“…But the star of course is the piano, and Strauss’s work gave Hamelin all the material he would need and then some to demonstrate everything from huge waves of glorious sound to the most delicate filigrees. DeMain and the now-huge ensemble (Strauss composed this around the same time as his breakthrough tone poem, Don Juan) reveled in the sonic splashes. It was no hyperbole when a patron at intermission was overheard to say “That alone was worth the price of admission.”
“While we would agree, it was all the sweeter that we were to be treated by the second half opening of Ravel’s Piano Concerto in G Major. Composed during 1929-1931, the Ravel had long been an admirer of Gershwin (and vice versa; Gershwin tried unsuccessfully to get Ravel to take him on as a student). Indeed, the outer movements ripple with jazz flourishes and bluesy inflections, the dazzling keyboard part darting in and out of unique instrumental outbursts.”
Bill Wineke / Channel 3000: “Friday’s Concert Was a Happy Night at the MSO”
There are nights that make me happy I am a Madisonian.
One of them was Friday night’s Madison Symphony Orchestra Concert at the Overture Center.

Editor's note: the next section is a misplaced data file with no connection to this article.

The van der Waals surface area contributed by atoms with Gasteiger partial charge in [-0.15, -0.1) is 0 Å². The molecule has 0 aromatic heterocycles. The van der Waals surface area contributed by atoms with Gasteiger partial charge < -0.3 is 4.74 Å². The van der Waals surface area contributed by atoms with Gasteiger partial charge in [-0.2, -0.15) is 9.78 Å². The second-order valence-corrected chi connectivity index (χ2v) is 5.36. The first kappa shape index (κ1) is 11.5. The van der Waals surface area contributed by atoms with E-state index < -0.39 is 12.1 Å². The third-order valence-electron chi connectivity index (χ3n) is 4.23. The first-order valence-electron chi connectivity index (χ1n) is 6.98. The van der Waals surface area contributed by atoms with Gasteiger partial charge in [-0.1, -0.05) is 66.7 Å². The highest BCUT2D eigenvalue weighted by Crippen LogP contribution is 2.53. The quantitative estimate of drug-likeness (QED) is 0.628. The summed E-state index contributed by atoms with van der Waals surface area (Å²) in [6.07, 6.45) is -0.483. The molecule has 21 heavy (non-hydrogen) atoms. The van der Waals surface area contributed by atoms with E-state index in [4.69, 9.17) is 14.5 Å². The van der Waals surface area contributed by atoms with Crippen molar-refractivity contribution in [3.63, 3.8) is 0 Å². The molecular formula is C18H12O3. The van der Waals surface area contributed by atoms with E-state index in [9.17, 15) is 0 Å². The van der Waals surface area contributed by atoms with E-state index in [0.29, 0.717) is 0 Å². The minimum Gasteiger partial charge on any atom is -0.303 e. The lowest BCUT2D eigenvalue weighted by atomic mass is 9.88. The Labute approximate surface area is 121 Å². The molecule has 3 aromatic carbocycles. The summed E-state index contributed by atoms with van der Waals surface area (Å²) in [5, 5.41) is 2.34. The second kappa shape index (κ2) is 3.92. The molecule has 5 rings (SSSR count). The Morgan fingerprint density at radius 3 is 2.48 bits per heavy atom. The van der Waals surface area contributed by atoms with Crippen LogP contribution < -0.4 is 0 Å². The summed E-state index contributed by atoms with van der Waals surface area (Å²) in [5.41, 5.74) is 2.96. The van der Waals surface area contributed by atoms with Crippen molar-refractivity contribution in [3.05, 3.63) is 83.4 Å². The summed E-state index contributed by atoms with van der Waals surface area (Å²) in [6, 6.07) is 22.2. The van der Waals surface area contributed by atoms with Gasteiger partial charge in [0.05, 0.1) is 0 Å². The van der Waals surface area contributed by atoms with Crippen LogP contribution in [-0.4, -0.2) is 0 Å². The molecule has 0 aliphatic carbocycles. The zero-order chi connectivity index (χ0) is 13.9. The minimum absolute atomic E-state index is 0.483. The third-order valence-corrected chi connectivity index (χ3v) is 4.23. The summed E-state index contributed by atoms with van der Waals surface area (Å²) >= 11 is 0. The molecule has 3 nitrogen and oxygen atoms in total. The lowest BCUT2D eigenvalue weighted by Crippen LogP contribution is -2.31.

These concerts have a ritual as traditional as that of any church.
The orchestra comes in and is seated. Just before the concert begins, Ann Bowen, general manager of the MSO walks on stage and arranges the score for conductor John DeMain.
Then concertmaster Naha Greenholtz walks on stage to polite applause, followed by DeMain, dressed in white tie and tails, strides to the podium to sustained applause.
Friday night, the audience jumped the gun and started applauding Bowen, much to the amusement of both Bowen and the orchestra and, finally the audience. She arranged DeMain’s music and, when she started to depart the stage, the audience broke into more applause – and then did so every time she came back on stage between orchestral works.